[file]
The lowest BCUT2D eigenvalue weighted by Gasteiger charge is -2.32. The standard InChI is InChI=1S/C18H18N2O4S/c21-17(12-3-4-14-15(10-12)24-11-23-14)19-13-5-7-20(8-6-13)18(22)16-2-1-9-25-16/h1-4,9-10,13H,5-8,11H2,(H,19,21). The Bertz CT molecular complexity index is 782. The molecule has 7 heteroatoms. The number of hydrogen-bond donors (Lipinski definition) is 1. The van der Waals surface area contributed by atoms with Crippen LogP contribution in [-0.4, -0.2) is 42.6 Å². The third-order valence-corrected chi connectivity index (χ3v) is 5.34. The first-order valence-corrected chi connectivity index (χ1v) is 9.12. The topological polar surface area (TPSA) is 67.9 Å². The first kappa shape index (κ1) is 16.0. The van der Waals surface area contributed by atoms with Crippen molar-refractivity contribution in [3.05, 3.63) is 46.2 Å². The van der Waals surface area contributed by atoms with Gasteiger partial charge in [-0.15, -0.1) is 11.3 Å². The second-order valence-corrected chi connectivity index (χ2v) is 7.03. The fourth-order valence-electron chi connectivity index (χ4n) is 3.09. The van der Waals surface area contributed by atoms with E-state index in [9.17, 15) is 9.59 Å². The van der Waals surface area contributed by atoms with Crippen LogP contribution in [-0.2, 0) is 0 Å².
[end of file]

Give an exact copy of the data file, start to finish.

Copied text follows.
The lowest BCUT2D eigenvalue weighted by Gasteiger charge is -2.32. The standard InChI is InChI=1S/C18H18N2O4S/c21-17(12-3-4-14-15(10-12)24-11-23-14)19-13-5-7-20(8-6-13)18(22)16-2-1-9-25-16/h1-4,9-10,13H,5-8,11H2,(H,19,21). The Bertz CT molecular complexity index is 782. The molecule has 7 heteroatoms. The number of hydrogen-bond donors (Lipinski definition) is 1. The van der Waals surface area contributed by atoms with Crippen LogP contribution in [-0.4, -0.2) is 42.6 Å². The third-order valence-corrected chi connectivity index (χ3v) is 5.34. The first-order valence-corrected chi connectivity index (χ1v) is 9.12. The topological polar surface area (TPSA) is 67.9 Å². The first kappa shape index (κ1) is 16.0. The van der Waals surface area contributed by atoms with Crippen molar-refractivity contribution in [3.05, 3.63) is 46.2 Å². The van der Waals surface area contributed by atoms with Gasteiger partial charge in [-0.15, -0.1) is 11.3 Å². The second-order valence-corrected chi connectivity index (χ2v) is 7.03. The fourth-order valence-electron chi connectivity index (χ4n) is 3.09. The van der Waals surface area contributed by atoms with E-state index in [9.17, 15) is 9.59 Å². The van der Waals surface area contributed by atoms with Crippen LogP contribution in [-0.2, 0) is 0 Å².